Sen. Hillary Clinton's relatively error-free presidential campaign yesterday suffered one of its first real gaffes. The Des Moines Register reports Clinton "was urged by a top campaign staffer this week to bypass the leadoff Iowa caucuses and focus her effort on other early nominating states." In a memo, deputy Clinton campaign manager Mike Henry said, "I believe we need a new approach to winning the Democratic nomination. This approach involves shifting the focus away from Iowa and running a campaign that is more focused on other early primary states and winning this new national primary." The Register adds the memo, "in which Henry advocates aiming for the powerful lineup of states scheduled to vote on Feb. 5, came out today just as Clinton's campaign was releasing its schedule for Clinton's planned visit to north central and northwest Iowa this weekend."

The AP reports that with aides fearing "backlash" from local Democrats, Clinton "denounced the memo hours after it leaked from her headquarters and played down an internal debate over campaign strategy." Clinton said, "I am unalterably committed to competing in Iowa." The Washington Post reports Clinton aides "scrambled late yesterday to control the fallout from" the leaked memo. Skipping Iowa "would be a stunning move for the presumed front-runner; it is usually lesser-known and poorly financed candidates who are forced to pick and choose their primary battles. Clinton campaign officials quickly dismissed any suggestion that she would pull out of the state, characterizing the memo as 'one person's opinion.'" Regardless of "the contents, part of the news was that the memo leaked at all: The Clinton campaign prides itself on being airtight, and any lapse is viewed as evidence of an internal power struggle."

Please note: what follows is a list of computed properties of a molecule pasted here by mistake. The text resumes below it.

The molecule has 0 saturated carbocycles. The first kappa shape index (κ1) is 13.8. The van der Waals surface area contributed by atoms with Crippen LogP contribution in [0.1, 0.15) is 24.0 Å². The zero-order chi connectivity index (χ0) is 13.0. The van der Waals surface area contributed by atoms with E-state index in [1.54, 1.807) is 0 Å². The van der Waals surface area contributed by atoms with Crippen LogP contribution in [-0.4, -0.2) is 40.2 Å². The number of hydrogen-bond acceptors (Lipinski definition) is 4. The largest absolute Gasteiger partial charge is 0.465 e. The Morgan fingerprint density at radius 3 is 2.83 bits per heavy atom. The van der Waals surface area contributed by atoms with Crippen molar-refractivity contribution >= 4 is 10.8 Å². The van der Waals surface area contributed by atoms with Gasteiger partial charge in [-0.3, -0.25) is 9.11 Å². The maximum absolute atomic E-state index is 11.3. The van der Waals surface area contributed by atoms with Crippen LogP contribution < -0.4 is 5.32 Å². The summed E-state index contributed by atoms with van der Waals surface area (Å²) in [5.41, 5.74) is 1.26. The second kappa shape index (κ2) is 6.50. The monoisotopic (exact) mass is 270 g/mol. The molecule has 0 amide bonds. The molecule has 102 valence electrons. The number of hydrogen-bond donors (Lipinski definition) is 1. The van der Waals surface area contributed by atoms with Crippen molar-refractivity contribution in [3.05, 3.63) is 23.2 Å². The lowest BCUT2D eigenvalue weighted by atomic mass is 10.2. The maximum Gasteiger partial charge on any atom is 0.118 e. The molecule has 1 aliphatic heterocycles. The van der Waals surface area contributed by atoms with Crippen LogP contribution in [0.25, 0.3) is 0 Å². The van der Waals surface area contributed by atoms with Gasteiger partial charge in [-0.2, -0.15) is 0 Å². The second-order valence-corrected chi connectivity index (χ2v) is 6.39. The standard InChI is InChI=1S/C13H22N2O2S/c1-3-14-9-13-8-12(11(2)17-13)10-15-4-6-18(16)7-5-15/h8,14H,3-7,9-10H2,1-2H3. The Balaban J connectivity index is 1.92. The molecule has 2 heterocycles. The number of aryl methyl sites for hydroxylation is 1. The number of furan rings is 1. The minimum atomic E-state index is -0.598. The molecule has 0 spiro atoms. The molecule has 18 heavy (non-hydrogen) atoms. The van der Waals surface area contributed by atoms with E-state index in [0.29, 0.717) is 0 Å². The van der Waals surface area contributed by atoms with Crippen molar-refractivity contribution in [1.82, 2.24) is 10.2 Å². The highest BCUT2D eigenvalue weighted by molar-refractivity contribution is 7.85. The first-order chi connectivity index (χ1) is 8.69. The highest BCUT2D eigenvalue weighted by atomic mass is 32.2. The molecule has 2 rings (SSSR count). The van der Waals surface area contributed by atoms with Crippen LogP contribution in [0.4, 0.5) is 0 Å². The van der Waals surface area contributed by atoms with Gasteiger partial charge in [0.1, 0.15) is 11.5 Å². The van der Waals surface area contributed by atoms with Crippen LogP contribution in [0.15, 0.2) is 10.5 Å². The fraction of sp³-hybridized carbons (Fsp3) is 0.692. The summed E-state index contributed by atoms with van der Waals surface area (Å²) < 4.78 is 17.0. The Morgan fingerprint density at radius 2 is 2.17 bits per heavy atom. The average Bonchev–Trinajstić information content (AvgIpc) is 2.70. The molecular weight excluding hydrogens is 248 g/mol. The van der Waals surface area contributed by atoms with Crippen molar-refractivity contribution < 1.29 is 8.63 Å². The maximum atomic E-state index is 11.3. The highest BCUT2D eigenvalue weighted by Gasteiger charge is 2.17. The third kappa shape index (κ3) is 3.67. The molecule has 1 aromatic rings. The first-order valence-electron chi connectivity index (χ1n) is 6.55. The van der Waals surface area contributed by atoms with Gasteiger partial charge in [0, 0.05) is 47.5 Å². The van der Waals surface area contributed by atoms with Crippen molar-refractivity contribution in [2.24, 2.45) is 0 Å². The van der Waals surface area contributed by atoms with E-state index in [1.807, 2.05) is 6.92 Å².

Radio Iowa reported on its website that Clinton's Iowa campaign manager, said, "Senator Clinton and our campaign are unequivocally committed to competing here." Sen. Clinton is slated to "campaign in Iowa this weekend and plans return trips on the two following weekends."

Giuliani Targets Edwards On Terror

John Edwards yesterday denounced the term "global war on terror," sparking a sharp counterstroke from Rudy Giuliani, who has been working in recent weeks to firm up his image as a committed anti-terror warrior. The AP reports that Edwards yesterday "repudiated the notion that there is a 'global war on terror,' calling it an ideological doctrine advanced by the Bush administration that has strained American military resources and emboldened terrorists." In a "defense policy speech to the Council on Foreign Relations, Edwards called the war on terror a 'bumper sticker' slogan Bush had used to justify everything from abuses at the Abu Ghraib prison to the invasion of Iraq."